Tuesday, August 29, 2006


Last week, Apple admitted that some workers putting together iPods were working in conditions that didn't live up to the company's standards:

We did find violations to our Code of Conduct, as well as other areas for improvement that we are working with the supplier to address.

Apple had only gone looking at the conditions because of the original reports which suggested workers were being exploited at the plant in China.

Today comes news of a twist: The manufacturers have had a court freeze the assets of the Chinese tech journalists who broke the story. Their paper, China Business News, has said it will stand fully behind the pair, who are apparently being sued for about two million pounds by the company.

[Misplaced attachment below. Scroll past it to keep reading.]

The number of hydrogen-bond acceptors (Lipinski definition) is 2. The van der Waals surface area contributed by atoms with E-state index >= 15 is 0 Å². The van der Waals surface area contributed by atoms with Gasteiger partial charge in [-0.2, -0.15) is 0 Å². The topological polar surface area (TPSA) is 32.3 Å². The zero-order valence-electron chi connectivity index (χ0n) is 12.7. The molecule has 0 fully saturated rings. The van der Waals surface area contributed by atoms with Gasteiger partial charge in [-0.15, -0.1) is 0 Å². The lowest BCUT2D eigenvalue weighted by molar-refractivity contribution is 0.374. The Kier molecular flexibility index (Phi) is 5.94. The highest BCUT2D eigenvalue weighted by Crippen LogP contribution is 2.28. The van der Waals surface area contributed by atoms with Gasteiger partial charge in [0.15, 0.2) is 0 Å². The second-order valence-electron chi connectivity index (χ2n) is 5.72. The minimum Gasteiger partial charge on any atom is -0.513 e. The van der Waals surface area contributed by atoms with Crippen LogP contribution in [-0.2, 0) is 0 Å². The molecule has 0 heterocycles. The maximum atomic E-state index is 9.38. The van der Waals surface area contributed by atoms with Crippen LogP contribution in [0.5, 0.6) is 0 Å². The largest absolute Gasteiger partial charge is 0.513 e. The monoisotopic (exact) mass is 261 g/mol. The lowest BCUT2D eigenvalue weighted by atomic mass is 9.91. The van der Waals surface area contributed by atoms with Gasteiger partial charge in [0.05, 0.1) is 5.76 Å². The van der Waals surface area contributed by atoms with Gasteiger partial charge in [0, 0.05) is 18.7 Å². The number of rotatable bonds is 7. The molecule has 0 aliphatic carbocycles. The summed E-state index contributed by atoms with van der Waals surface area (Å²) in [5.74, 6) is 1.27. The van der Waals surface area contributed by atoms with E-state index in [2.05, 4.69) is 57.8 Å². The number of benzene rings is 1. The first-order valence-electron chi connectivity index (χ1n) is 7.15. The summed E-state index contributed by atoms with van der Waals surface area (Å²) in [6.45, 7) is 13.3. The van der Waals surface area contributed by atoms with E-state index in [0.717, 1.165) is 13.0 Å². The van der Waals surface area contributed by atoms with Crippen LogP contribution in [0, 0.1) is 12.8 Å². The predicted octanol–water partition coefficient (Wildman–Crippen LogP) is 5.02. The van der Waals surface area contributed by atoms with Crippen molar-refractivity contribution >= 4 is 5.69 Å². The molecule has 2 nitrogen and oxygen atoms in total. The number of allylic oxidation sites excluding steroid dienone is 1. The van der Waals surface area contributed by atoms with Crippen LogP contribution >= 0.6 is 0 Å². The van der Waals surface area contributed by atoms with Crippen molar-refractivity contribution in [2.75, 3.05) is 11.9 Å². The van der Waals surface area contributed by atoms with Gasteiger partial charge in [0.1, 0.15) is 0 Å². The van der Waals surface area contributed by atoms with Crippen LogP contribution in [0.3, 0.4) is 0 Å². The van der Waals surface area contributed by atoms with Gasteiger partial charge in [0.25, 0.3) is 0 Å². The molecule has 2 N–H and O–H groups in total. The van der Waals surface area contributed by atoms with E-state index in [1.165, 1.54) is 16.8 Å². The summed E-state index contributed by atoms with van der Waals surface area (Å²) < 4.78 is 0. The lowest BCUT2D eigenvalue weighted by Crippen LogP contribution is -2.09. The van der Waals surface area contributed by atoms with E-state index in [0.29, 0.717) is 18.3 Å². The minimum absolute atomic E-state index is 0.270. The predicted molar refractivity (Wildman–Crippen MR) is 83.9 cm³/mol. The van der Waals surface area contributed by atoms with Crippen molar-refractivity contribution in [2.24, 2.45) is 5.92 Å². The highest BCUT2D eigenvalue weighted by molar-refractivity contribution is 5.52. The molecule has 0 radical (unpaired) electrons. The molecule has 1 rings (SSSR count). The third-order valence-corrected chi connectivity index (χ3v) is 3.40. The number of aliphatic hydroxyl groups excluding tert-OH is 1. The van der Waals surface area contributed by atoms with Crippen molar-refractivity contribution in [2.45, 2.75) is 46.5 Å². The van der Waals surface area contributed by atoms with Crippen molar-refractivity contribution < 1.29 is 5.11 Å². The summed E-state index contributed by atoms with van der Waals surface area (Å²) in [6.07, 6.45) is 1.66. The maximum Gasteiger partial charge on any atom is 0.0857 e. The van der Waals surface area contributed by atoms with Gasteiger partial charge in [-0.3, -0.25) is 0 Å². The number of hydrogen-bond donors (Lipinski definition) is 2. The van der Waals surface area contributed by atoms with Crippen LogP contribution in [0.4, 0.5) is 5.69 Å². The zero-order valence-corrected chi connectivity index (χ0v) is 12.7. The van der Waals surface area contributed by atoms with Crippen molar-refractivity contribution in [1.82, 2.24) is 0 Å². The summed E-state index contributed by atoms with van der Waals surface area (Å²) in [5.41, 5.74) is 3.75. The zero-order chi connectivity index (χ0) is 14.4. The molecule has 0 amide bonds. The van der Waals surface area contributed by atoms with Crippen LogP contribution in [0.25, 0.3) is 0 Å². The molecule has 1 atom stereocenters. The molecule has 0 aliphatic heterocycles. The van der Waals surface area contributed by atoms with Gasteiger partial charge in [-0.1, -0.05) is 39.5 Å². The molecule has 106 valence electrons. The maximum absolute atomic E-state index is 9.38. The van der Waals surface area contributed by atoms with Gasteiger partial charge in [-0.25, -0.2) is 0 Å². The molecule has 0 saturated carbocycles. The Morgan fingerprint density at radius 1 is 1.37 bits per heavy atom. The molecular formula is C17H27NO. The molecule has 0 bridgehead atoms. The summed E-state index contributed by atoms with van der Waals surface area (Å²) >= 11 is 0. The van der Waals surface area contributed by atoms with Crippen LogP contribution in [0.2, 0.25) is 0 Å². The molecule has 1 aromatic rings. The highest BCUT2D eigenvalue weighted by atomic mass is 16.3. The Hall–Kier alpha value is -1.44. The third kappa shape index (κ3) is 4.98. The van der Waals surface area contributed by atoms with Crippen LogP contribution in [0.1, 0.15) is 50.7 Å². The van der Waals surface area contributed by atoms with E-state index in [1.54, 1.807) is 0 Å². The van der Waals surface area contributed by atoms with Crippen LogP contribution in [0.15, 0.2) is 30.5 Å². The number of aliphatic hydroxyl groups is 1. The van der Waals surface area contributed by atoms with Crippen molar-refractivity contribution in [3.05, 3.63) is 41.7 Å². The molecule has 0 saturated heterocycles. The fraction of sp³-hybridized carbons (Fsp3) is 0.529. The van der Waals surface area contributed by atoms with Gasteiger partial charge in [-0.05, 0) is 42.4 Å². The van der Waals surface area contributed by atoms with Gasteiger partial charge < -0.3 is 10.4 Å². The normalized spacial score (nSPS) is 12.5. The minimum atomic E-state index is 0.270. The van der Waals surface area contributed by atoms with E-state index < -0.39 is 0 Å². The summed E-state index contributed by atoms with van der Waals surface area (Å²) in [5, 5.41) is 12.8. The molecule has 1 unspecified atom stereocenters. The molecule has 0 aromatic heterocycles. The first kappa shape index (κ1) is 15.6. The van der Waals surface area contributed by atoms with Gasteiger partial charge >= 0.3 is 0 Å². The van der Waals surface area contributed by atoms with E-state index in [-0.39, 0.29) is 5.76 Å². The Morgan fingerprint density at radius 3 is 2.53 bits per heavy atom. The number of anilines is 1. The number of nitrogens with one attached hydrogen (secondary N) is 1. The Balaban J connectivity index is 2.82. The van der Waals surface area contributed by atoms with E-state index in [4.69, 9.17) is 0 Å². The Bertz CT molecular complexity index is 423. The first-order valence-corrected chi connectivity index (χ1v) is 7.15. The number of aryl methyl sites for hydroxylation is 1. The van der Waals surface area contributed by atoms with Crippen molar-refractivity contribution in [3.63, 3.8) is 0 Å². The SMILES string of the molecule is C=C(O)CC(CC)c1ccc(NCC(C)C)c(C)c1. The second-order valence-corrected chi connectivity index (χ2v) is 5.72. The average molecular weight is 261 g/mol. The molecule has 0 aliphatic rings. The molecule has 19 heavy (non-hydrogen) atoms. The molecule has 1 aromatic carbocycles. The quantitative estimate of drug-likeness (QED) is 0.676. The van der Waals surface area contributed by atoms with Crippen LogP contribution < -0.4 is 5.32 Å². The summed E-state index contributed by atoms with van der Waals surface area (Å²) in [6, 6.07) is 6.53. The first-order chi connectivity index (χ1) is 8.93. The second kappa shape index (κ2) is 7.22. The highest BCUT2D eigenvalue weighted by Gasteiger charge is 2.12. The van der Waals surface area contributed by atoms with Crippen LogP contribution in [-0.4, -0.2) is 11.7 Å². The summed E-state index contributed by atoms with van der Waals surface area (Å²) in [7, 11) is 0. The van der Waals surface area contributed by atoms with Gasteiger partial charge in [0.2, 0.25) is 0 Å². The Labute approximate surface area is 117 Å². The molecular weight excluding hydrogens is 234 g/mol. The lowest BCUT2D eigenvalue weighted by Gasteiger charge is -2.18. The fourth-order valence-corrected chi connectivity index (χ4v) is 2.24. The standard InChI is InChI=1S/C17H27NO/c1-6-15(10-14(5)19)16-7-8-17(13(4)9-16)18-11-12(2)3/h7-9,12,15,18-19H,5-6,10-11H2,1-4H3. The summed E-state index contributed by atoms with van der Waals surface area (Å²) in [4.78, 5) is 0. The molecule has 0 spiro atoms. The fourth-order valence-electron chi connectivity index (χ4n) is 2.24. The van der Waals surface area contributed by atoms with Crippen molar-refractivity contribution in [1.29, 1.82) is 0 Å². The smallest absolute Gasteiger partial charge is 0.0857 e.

We're wondering if Apple might suggest to the company that this is a bullying act which might be better dropped; not least because a court case could look a bit more closely at the factory than Apple's own internal investigation did. It might well be that a more granular, independent investigation turns up nothing else. But with Apple's admission, for example, that 25% of the time, employees were working six or more days without a break, putting all the details into the public domain would only prolong the scrutiny.

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